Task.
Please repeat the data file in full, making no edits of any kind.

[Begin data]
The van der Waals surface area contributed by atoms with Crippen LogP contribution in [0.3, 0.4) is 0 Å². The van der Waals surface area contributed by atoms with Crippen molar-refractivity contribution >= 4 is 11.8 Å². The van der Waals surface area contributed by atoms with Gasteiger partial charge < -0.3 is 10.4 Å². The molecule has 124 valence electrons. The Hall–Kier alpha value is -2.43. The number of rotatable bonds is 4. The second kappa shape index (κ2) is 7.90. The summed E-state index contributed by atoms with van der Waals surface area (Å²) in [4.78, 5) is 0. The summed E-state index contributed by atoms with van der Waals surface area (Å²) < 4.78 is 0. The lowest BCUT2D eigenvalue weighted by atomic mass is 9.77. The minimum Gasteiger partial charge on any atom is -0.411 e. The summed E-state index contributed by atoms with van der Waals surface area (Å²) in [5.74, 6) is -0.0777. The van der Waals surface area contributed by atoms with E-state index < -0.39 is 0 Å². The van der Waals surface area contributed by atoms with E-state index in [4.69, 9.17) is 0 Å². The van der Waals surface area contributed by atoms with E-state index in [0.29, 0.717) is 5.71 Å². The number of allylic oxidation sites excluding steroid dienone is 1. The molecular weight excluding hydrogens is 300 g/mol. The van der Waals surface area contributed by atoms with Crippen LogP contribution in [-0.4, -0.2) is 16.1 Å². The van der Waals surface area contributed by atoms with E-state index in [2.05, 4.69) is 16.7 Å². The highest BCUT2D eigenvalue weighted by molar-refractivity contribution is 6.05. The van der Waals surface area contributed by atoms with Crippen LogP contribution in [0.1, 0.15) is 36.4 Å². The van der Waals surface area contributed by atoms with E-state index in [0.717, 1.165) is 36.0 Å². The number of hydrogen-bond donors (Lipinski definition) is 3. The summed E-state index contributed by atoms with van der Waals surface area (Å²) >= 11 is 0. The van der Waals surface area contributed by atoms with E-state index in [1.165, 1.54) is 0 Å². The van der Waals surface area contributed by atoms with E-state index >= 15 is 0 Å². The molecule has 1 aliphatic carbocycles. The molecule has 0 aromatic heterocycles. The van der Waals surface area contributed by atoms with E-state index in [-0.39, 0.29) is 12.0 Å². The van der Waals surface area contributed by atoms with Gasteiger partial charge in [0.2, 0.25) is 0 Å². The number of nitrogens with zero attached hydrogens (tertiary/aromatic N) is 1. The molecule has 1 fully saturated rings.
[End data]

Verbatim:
The van der Waals surface area contributed by atoms with Crippen LogP contribution in [0.3, 0.4) is 0 Å². The van der Waals surface area contributed by atoms with Crippen molar-refractivity contribution >= 4 is 11.8 Å². The van der Waals surface area contributed by atoms with Gasteiger partial charge < -0.3 is 10.4 Å². The molecule has 124 valence electrons. The Hall–Kier alpha value is -2.43. The number of rotatable bonds is 4. The second kappa shape index (κ2) is 7.90. The summed E-state index contributed by atoms with van der Waals surface area (Å²) in [4.78, 5) is 0. The summed E-state index contributed by atoms with van der Waals surface area (Å²) < 4.78 is 0. The lowest BCUT2D eigenvalue weighted by atomic mass is 9.77. The minimum Gasteiger partial charge on any atom is -0.411 e. The summed E-state index contributed by atoms with van der Waals surface area (Å²) in [5.74, 6) is -0.0777. The van der Waals surface area contributed by atoms with E-state index < -0.39 is 0 Å². The van der Waals surface area contributed by atoms with E-state index in [4.69, 9.17) is 0 Å². The van der Waals surface area contributed by atoms with E-state index in [0.29, 0.717) is 5.71 Å². The number of allylic oxidation sites excluding steroid dienone is 1. The molecular weight excluding hydrogens is 300 g/mol. The van der Waals surface area contributed by atoms with Crippen LogP contribution in [-0.4, -0.2) is 16.1 Å². The van der Waals surface area contributed by atoms with E-state index in [2.05, 4.69) is 16.7 Å². The highest BCUT2D eigenvalue weighted by molar-refractivity contribution is 6.05. The van der Waals surface area contributed by atoms with Crippen LogP contribution in [0.1, 0.15) is 36.4 Å². The van der Waals surface area contributed by atoms with E-state index in [0.717, 1.165) is 36.0 Å². The number of hydrogen-bond donors (Lipinski definition) is 3. The summed E-state index contributed by atoms with van der Waals surface area (Å²) >= 11 is 0. The van der Waals surface area contributed by atoms with E-state index in [1.165, 1.54) is 0 Å². The van der Waals surface area contributed by atoms with E-state index >= 15 is 0 Å². The molecule has 1 aliphatic carbocycles. The molecule has 0 aromatic heterocycles. The van der Waals surface area contributed by atoms with E-state index in [-0.39, 0.29) is 12.0 Å². The van der Waals surface area contributed by atoms with Gasteiger partial charge in [0.2, 0.25) is 0 Å². The number of nitrogens with zero attached hydrogens (tertiary/aromatic N) is 1. The molecule has 1 fully saturated rings.